Pet Travel is Easy if Rabies Free

by GuestPoster on April 4, 2012

Since the 1st January if your pet is entering Britain and is coming from a rabies free country with a significantly low risk of rabies after living there for no less than six months, they will not have to be quarantined if they have a microchip and have been vaccinated at least three weeks before entrance to England. Also, with this method of pet travel there is no necessity for a blood titre test.

Your local veterinanary surgeon must vaccinate your animal with what is is termed an inactive rabies jab once the microchip has been inserted. If your animal was vaccinated prior to the fitting of a microchip, it will be necessary to vaccinate again once the microchip has been inserted.

All pet dogs and cats have to be no less than three months old before receiving vaccinations.

Just prior to travel, an accredited vet must then go ahead and complete the EU 998 form for entry to England, which must be endorsed by the USDA if travel is from Canada or the USA. If you are not actually travelling from any of these countries, the governing office of your current country of residence should sign the forms. A hard copy of a rabies certification should also be included.

Before your pet dog or pet cat can come into England, it has to be treated for particular tapeworms twenty four to forty eight hours before entering England using an approved method of treatment. Any vet with a current practicing licence can do this.

NeitherIreland or Scotland require the blood titre test but ask your accredited vet to give you a blue pet passport.

Any pet coming from a country that has a high frequency of rabies which include cats, dogs and ferrets have to be put into quarantine for a period of 6 months in England. However, if they are entering Ireland quarantine will not be necessary if the pet has a blood titre test three months before entry takes place.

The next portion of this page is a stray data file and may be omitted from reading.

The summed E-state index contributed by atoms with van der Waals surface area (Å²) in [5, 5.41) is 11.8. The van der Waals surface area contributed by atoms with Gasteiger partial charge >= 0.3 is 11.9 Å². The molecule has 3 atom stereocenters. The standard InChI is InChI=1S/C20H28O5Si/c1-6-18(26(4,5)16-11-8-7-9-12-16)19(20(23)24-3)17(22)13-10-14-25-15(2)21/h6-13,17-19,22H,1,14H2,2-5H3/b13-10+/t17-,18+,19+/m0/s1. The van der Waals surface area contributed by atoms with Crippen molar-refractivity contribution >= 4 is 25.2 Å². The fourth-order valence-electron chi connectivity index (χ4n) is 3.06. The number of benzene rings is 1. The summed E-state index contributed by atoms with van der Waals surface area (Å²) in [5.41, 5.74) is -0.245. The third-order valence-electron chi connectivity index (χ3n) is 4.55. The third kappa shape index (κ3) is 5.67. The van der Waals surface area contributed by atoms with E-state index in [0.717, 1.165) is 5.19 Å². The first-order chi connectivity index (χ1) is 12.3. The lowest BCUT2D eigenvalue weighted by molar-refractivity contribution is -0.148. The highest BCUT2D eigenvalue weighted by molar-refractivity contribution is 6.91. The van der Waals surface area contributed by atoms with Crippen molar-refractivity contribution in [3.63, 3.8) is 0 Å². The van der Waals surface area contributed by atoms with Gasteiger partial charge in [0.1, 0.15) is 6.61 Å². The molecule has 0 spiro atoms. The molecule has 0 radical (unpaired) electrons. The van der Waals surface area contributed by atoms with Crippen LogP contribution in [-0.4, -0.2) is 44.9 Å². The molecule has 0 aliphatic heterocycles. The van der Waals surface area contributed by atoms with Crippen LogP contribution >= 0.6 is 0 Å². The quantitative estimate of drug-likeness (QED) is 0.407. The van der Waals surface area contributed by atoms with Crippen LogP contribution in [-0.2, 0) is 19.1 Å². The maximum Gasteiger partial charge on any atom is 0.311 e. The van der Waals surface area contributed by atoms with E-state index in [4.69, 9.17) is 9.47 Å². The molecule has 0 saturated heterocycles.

Pets have to be micro chipped with the 15-number pet microchip.

If you fail to follow these rules it will mean that the pet might be denied entry and the respective authority in conjunction with an accredited vet will have to decide whether to repatriate the pet back home, or put the pet into quarantine at the cost of the actual owner or the current person who has responsibility for the pet, or if nothing else is suitable the pet will have to be destroyed if the return trip back home or the quarantine period can’t be organised.

All other animals including invertebrates, birds, tropical fish, amphibians, reptiles, mammals like rabbits and rodents are not covered by these regulations when it comes to anti-rabies vaccination but must meet other requirements that are specific to their particular species. Owners of pets are advised to find out more information from the respective authority of their country or the country they wish to enter.

When it comes to issuing a vet’s certificate, each country has its own format that is acceptable for pet travel.

VN:F [1.9.22_1171]
Rating: 0.0/10 (0 votes cast)
VN:F [1.9.22_1171]
Rating: 0 (from 0 votes)

Comments on this entry are closed.

Previous post:

Next post: